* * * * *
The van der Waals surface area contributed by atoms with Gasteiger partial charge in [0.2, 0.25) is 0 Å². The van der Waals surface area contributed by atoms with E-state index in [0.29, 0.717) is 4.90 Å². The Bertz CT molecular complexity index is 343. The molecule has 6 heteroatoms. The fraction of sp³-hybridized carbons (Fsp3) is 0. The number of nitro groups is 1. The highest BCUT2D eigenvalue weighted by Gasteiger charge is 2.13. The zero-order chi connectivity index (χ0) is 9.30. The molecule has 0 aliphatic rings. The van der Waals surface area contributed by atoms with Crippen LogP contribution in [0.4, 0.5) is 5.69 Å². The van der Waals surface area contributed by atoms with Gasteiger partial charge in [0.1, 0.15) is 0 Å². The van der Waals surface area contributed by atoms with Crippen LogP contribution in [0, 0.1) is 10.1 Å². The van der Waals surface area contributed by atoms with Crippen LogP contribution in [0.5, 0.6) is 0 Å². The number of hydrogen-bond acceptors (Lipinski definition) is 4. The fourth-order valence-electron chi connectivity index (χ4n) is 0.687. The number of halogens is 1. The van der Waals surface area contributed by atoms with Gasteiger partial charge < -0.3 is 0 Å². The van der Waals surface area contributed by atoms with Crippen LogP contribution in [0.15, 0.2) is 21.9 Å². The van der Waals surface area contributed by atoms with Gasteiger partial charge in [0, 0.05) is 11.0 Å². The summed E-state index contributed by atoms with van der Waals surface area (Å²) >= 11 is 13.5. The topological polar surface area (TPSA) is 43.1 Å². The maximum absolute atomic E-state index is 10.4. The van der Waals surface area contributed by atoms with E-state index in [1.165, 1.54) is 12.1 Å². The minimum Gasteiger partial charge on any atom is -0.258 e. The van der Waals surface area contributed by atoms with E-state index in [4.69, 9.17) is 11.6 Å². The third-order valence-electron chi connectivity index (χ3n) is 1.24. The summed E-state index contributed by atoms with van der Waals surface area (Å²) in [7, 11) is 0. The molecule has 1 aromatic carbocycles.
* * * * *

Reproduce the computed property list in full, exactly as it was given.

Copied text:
The van der Waals surface area contributed by atoms with Gasteiger partial charge in [0.2, 0.25) is 0 Å². The van der Waals surface area contributed by atoms with E-state index in [0.29, 0.717) is 4.90 Å². The Bertz CT molecular complexity index is 343. The molecule has 6 heteroatoms. The fraction of sp³-hybridized carbons (Fsp3) is 0. The number of nitro groups is 1. The highest BCUT2D eigenvalue weighted by Gasteiger charge is 2.13. The zero-order chi connectivity index (χ0) is 9.30. The molecule has 0 aliphatic rings. The van der Waals surface area contributed by atoms with Crippen LogP contribution in [0.4, 0.5) is 5.69 Å². The van der Waals surface area contributed by atoms with Gasteiger partial charge in [0.1, 0.15) is 0 Å². The van der Waals surface area contributed by atoms with Crippen LogP contribution in [0, 0.1) is 10.1 Å². The van der Waals surface area contributed by atoms with Crippen LogP contribution in [0.5, 0.6) is 0 Å². The number of hydrogen-bond acceptors (Lipinski definition) is 4. The fourth-order valence-electron chi connectivity index (χ4n) is 0.687. The number of halogens is 1. The van der Waals surface area contributed by atoms with Gasteiger partial charge < -0.3 is 0 Å². The van der Waals surface area contributed by atoms with Crippen LogP contribution in [0.15, 0.2) is 21.9 Å². The van der Waals surface area contributed by atoms with Gasteiger partial charge in [0, 0.05) is 11.0 Å². The summed E-state index contributed by atoms with van der Waals surface area (Å²) >= 11 is 13.5. The topological polar surface area (TPSA) is 43.1 Å². The maximum absolute atomic E-state index is 10.4. The van der Waals surface area contributed by atoms with E-state index in [1.165, 1.54) is 12.1 Å². The minimum Gasteiger partial charge on any atom is -0.258 e. The van der Waals surface area contributed by atoms with E-state index in [4.69, 9.17) is 11.6 Å². The third-order valence-electron chi connectivity index (χ3n) is 1.24. The summed E-state index contributed by atoms with van der Waals surface area (Å²) in [7, 11) is 0. The molecule has 1 aromatic carbocycles.